Wednesday, November 04, 2009


In American composition classes, brackets [ ] are reserved for editorial intervention; if you interrupt yourself with an interpolation, parentheses ( ) are preferred. Dashes and commas may also signal authorial asides, of course, but they are practically equivalent except for the drama factor.

The earliest appearance in English of the word bracket was in architectural use. It was a projection that acted as a ledge. Brackets usually had a practical supporting use, but sometimes they were merely decorative.

The word seems to have come from a Latin term that meant codpiece or trousers. The suggestion is that a supporting apparatus shaped like limbs set at an angle provokes an image of legs at their juncture.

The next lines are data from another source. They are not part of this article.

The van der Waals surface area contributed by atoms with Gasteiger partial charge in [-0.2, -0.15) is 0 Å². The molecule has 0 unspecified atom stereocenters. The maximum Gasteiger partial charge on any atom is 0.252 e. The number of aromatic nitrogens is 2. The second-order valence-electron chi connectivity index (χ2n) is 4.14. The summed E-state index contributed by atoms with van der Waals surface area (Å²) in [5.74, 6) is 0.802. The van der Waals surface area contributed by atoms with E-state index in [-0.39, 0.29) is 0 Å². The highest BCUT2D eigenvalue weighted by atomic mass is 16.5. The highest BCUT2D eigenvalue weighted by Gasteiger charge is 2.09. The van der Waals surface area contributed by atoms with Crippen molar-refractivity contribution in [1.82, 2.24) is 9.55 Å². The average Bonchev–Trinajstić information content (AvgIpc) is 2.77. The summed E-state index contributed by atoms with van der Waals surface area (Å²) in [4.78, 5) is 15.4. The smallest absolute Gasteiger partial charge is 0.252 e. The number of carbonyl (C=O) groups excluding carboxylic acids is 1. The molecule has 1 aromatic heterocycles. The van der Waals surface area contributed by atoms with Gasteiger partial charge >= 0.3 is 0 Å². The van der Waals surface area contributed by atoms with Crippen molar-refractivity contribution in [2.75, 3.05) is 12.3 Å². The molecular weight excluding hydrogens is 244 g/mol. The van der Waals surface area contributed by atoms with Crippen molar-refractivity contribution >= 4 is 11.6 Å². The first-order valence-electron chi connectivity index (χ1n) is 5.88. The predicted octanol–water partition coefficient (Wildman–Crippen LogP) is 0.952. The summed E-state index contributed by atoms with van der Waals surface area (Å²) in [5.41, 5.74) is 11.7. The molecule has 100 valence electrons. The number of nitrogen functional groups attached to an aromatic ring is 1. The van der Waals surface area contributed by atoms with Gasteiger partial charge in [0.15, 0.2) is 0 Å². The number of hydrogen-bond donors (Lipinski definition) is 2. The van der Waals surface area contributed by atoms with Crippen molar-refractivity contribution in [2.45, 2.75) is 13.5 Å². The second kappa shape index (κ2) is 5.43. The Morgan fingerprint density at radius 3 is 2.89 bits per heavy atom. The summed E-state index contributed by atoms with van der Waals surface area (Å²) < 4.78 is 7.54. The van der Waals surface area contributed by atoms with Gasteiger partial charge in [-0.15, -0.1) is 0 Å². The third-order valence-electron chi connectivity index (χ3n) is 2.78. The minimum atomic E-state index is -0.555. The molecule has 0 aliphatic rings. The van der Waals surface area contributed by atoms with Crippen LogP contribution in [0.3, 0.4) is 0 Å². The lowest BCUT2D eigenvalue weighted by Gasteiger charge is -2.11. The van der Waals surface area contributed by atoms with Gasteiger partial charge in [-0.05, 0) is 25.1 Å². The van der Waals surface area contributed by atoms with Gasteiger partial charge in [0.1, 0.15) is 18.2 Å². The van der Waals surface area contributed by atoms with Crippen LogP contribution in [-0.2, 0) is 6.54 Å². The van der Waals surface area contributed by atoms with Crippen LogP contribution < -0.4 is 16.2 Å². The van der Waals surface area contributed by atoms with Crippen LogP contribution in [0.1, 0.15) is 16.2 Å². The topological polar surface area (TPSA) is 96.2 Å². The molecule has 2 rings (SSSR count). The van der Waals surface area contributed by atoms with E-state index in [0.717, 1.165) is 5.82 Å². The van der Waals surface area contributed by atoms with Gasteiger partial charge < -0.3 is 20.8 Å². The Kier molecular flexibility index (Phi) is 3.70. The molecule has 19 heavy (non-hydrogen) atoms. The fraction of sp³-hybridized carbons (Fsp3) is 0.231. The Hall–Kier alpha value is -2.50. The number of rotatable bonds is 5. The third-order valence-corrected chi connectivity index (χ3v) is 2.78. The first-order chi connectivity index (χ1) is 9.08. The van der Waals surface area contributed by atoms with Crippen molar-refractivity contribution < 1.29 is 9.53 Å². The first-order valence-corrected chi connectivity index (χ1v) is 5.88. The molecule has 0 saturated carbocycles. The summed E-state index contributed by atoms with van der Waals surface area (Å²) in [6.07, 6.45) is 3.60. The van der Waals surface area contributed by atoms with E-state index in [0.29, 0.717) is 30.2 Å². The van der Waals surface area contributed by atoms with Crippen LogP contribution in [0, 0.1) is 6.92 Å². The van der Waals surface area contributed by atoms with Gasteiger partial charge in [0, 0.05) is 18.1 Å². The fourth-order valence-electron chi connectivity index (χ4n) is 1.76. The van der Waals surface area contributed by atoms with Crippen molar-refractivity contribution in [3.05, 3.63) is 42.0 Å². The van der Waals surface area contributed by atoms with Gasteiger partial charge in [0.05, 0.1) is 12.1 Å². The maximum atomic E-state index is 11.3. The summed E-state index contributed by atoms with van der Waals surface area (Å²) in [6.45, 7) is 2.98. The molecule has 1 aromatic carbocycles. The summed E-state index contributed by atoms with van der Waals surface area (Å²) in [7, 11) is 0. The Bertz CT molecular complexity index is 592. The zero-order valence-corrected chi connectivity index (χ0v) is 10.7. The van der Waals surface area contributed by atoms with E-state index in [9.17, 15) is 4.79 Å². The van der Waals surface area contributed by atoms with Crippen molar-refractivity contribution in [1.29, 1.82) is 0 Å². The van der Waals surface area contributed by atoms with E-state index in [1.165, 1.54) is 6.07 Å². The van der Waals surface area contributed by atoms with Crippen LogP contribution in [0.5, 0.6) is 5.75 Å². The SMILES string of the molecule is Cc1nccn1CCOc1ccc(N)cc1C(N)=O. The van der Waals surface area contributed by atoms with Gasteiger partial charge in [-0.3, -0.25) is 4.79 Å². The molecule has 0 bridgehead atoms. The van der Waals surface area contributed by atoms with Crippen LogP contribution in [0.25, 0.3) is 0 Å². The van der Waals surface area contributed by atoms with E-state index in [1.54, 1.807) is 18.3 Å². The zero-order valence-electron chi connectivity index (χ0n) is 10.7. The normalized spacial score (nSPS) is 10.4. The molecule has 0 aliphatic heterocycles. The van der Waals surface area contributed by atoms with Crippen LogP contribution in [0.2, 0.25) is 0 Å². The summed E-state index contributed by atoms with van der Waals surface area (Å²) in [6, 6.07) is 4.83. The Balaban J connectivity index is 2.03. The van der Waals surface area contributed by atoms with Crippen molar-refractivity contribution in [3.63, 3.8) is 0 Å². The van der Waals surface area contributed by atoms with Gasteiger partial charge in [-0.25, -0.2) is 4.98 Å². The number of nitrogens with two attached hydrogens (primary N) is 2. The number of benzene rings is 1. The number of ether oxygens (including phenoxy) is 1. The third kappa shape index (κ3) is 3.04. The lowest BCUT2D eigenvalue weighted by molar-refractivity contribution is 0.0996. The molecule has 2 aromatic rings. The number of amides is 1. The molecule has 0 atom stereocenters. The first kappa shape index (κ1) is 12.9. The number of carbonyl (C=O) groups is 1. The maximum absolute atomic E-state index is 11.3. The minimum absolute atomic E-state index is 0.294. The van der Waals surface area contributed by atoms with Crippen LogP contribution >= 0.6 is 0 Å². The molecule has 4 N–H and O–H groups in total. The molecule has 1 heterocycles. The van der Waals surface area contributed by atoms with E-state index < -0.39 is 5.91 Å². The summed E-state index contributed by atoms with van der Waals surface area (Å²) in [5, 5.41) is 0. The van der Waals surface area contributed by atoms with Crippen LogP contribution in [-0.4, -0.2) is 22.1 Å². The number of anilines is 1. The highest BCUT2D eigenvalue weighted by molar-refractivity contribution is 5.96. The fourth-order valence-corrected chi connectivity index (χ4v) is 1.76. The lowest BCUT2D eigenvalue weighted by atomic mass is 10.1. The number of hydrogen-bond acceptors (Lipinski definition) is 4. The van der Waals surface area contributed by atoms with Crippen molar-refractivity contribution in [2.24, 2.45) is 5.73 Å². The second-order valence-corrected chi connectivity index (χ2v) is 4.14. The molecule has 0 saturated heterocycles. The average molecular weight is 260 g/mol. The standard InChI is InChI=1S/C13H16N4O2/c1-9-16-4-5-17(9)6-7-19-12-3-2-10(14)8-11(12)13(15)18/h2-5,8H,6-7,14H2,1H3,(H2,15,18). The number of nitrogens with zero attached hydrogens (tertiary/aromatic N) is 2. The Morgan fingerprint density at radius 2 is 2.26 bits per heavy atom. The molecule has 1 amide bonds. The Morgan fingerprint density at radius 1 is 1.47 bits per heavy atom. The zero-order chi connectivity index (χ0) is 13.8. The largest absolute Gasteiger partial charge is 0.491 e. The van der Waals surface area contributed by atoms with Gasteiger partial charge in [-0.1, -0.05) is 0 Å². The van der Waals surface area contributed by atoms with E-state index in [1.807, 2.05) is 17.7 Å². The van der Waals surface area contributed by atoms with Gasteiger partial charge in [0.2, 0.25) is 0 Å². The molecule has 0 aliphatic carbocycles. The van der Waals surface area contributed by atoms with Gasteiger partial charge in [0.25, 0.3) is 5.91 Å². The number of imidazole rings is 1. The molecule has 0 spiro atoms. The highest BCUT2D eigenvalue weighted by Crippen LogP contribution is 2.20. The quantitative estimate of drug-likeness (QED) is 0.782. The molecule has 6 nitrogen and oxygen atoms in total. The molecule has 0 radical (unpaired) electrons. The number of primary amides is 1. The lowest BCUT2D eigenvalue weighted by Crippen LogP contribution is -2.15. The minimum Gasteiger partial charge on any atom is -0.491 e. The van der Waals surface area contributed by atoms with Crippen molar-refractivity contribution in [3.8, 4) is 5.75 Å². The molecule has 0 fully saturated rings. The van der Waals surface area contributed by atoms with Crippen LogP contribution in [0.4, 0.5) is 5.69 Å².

The word bracket had many uses over the centuries:

• a small shelf or set of shelves
• in shipbuilding, a support consisting of two pieces of wood or metal joined at an angle
• one of two sidepieces of a gun carriage
• a metal pipe projecting from a wall to support and supply gas lamps
• in math, enclosure marks that signal the order of operations
• the distance between a pair of shots fired – one long and one short of a target – to find the range for artillery
• a class of persons grouped according to income
• in skating, a series of turns resembling a bracket

Grand Rapids Library’s 2009 Celebration of the Book

Now available from McFarland & Co.: Word Parts Dictionary, 2nd edition

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